Other Names: German Brown Trout, Brownie, Loch Leven Trout, Saibling
Scientific Name: Salmo trutta
Adult Size: Normal size is 14-20 inches and 1-2 pounds. Browns occasionally reach 10 pounds.
Identification: Usually coloration is light brown or tawny with pronounced black spots on the back, sides and head. Spots are often surrounded with reddish halo, along with reddish spots on the sides. Color is highly variable and browns are occasionally confused with landlocked salmon. The little adipose fin, just prior to the tail is usually solid black on salmon and molted on brown trout, as seen above.
Maine Fishing Guide Angling Tips:
Brown Trout will likely be the primary trout species of the future in waters across the central and southern areas of the State of Maine. "Browns" are resilient and can withstand adverse conditions that would compromise other members of the trout family. They have the ability to live in warmer waters, rich in nutrients producing stronger and larger fish.
"Browns" can be taken with similar bait and fly patterns that one would use to catch salmon. If you choose to pursue this fish while trolling, start by using sewed on smelt or shiners. You can also use streamers, simulating bait fish. Rapala lures are a favorite choice for hardware. Fly fisherman will often take big browns on rivers using patterns that match the various hatches that are common for that body of water. Maine fishing guides will often keep a selection of caddis, terrestrials and blue wing olives, when they pursue local river browns.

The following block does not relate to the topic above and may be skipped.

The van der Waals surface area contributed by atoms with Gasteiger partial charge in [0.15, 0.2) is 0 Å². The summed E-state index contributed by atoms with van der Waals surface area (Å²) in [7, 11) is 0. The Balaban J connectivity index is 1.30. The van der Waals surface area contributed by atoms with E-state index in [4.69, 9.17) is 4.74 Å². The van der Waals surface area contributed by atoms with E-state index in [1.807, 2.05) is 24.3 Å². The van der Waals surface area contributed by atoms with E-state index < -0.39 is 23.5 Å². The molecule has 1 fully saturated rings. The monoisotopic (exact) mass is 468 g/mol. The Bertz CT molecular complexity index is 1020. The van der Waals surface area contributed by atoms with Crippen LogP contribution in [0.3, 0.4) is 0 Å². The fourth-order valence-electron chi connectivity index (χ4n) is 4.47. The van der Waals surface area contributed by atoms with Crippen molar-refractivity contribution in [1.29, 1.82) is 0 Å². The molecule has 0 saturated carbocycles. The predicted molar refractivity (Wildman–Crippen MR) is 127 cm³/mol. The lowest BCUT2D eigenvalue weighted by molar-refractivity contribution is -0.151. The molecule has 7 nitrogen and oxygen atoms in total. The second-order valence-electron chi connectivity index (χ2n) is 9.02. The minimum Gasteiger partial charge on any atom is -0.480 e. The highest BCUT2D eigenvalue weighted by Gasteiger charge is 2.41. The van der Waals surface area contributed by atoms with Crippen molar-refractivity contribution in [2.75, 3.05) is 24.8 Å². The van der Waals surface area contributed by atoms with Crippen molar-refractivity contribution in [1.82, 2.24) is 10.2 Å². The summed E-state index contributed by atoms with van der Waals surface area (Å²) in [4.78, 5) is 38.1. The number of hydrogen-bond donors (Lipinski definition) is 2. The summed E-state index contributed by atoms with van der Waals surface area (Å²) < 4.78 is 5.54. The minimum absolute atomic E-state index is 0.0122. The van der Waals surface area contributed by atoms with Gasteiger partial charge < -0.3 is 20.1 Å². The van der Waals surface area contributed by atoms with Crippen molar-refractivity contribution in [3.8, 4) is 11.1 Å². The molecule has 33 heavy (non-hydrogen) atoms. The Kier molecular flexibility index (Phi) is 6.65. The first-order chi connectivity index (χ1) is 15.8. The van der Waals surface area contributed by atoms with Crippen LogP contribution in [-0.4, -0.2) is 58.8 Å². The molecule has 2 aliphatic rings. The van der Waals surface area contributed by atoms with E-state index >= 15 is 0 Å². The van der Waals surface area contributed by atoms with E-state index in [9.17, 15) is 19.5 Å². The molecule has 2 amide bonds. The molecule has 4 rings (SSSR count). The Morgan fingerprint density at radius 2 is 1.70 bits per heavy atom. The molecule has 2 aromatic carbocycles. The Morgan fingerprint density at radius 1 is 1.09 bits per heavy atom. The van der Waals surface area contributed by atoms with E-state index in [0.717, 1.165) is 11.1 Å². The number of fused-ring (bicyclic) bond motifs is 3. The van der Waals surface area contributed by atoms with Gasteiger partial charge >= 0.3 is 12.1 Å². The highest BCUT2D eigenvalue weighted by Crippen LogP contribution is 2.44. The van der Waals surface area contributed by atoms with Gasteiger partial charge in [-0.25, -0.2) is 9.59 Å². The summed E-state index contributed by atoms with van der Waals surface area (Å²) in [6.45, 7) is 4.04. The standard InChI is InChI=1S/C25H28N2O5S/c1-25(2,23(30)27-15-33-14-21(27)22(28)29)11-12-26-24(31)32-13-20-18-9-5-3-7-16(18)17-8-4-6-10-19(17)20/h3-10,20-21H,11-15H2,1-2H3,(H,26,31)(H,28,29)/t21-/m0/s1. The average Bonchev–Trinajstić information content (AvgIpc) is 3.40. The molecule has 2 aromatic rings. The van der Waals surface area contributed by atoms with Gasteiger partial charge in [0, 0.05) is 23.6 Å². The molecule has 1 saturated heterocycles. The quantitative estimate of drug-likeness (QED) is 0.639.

During the summer months, fly fishing for browns will allow the angler the opportunity to present various dry fly patterns to entice a postured fish. In the early morning hours, cast a cricket pattern close to the shoreline cover and twitch it to simulate a frantic prey. It will often produce a voracious bite. If you suspect a brown might be lying in a nice looking pool, cast across and upstream from your target at a forty-five degree angle and allow the fly to drift drag-free downstream. If you turn a fish or simply get a rise that fails to end up in a "take", avoid casting over the same area for at lest five minutes. Playing out only your leader, and allowing the river draft to simply lift your leader and lightly dance your dry fly across the water, is another excellent method of enticing a rise from both salmon and browns.